WASHINGTON (Reuters) - The Federal Trade Commission on Thursday approved Google’s (GOOG.O) $3.1 billion purchase of advertising rival DoubleClick, saying the deal would not substantially lessen competition.
The deal, which combines Google’s dominance in pay-per-click Internet advertising with DoubleClick’s market-leading position in flashier display ads, is also being scrutinized by European antitrust officials.
In a 4-1 vote, the FTC decided to end its eight-month investigation of the transaction. Critics of the combination, first announced in April, had said it could give Google too much control over online advertising.
The commission’s majority wrote in a statement: “After carefully reviewing the evidence, we have concluded that Google’s proposed acquisition of DoubleClick is unlikely to substantially lessen competition.”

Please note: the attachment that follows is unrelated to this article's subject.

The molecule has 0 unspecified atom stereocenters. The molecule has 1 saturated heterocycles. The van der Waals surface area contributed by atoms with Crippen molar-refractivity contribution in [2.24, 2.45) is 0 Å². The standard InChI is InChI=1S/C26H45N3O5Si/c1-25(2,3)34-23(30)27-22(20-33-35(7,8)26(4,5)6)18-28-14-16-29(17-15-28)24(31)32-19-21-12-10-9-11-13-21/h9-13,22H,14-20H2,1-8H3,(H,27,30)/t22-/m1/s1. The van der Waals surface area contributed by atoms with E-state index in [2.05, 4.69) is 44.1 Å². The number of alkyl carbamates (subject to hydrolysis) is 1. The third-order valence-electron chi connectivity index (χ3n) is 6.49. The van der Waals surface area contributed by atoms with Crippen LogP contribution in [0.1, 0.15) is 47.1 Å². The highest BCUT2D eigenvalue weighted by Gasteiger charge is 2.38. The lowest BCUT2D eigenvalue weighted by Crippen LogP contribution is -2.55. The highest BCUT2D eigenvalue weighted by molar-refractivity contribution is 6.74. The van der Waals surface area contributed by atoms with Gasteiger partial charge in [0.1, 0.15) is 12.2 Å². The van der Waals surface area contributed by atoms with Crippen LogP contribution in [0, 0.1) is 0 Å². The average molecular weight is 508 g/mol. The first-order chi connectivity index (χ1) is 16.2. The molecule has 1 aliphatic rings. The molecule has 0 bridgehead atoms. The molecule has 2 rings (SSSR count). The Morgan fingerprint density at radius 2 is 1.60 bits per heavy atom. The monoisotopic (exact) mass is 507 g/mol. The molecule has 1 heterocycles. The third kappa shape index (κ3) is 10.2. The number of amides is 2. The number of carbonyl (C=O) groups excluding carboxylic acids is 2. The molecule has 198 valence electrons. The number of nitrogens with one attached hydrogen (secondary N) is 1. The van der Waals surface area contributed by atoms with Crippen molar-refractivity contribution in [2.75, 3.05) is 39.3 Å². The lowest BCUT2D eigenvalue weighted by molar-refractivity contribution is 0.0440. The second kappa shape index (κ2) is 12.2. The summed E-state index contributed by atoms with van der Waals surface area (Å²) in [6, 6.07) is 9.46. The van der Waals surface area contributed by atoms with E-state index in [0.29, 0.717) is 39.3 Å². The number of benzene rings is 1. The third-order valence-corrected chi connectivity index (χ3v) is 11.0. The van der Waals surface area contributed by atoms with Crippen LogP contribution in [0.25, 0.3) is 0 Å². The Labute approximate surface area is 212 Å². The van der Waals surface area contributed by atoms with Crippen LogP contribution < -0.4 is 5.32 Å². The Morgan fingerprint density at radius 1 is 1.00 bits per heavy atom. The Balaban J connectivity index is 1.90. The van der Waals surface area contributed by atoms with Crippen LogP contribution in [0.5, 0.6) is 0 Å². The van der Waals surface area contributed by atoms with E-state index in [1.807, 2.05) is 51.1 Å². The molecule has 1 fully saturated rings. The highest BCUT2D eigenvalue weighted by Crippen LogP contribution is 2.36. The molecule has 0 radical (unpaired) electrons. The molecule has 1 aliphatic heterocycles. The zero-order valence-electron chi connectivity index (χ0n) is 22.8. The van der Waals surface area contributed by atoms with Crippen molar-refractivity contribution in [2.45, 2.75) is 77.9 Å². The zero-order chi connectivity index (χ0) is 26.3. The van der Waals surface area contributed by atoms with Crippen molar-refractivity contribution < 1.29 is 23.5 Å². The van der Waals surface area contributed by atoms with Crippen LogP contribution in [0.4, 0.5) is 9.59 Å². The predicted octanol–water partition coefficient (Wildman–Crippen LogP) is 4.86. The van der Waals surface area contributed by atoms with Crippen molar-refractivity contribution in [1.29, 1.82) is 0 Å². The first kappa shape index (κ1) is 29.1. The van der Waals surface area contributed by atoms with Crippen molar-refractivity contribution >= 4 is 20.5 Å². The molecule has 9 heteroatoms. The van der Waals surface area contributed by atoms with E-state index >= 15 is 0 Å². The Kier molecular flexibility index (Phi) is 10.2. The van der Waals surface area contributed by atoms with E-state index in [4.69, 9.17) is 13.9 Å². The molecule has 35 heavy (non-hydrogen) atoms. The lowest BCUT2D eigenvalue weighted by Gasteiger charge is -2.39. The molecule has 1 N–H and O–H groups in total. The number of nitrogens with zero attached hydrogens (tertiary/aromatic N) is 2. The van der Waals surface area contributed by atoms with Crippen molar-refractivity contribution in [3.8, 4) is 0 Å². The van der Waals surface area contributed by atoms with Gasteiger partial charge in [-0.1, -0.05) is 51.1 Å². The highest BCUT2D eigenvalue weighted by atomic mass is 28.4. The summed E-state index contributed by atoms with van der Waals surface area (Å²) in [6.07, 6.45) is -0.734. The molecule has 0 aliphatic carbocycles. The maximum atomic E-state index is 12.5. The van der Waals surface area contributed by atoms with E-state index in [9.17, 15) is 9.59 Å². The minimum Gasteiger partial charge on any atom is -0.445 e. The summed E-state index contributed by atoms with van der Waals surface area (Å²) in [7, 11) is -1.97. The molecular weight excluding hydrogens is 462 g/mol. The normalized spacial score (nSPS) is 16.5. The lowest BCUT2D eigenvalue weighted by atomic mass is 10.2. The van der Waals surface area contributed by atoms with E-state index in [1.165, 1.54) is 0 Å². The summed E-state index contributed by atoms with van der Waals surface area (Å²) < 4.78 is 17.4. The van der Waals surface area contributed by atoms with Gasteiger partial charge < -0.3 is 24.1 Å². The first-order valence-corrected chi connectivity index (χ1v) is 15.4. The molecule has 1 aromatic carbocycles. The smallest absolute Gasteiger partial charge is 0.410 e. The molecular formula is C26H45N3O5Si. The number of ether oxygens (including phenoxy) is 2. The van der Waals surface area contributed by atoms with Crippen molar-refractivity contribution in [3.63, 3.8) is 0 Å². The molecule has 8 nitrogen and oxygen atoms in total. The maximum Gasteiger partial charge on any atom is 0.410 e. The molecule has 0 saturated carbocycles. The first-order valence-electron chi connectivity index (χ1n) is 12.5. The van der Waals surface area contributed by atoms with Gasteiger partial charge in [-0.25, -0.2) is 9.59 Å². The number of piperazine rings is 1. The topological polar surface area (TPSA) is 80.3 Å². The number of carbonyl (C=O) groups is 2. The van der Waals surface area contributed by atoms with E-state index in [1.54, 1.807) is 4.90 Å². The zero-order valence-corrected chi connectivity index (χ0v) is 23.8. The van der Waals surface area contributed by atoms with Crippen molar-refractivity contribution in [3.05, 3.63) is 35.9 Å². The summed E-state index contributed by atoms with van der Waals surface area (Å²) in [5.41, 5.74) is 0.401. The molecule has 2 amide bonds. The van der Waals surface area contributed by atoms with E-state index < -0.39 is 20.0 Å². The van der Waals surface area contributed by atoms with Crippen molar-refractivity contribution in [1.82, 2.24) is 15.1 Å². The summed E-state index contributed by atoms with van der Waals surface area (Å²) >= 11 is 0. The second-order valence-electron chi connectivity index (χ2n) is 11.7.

The merger is part of a rapid consolidation within the Internet advertising industry.
In recent months, Microsoft Corp (MSFT.O) bought aQuantive for $6 billion, Yahoo Inc YHOO.O bought BlueLithium for $300 million and Time Warner Inc’s TWX.N AOL unit bought Tacoda.
But the DoubleClick deal was also controversial for its privacy aspects, although the U.S. competition agency said that issue was not relevant to an antitrust review.
The deal must still be approved by the European Commission, which opened a four-month review in mid-November. It has already been approved by Australia and Brazil.
Google has a dominant position in pay-per-click ads, which are based on a computer user’s searches. Its ads are usually in the form of text and are shown on the right-hand side of the screen.
DoubleClick is a market leader in the display ads preferred by many corporate advertisers.
Reporting by Diane Bartz; Editing by Lisa Von Ahn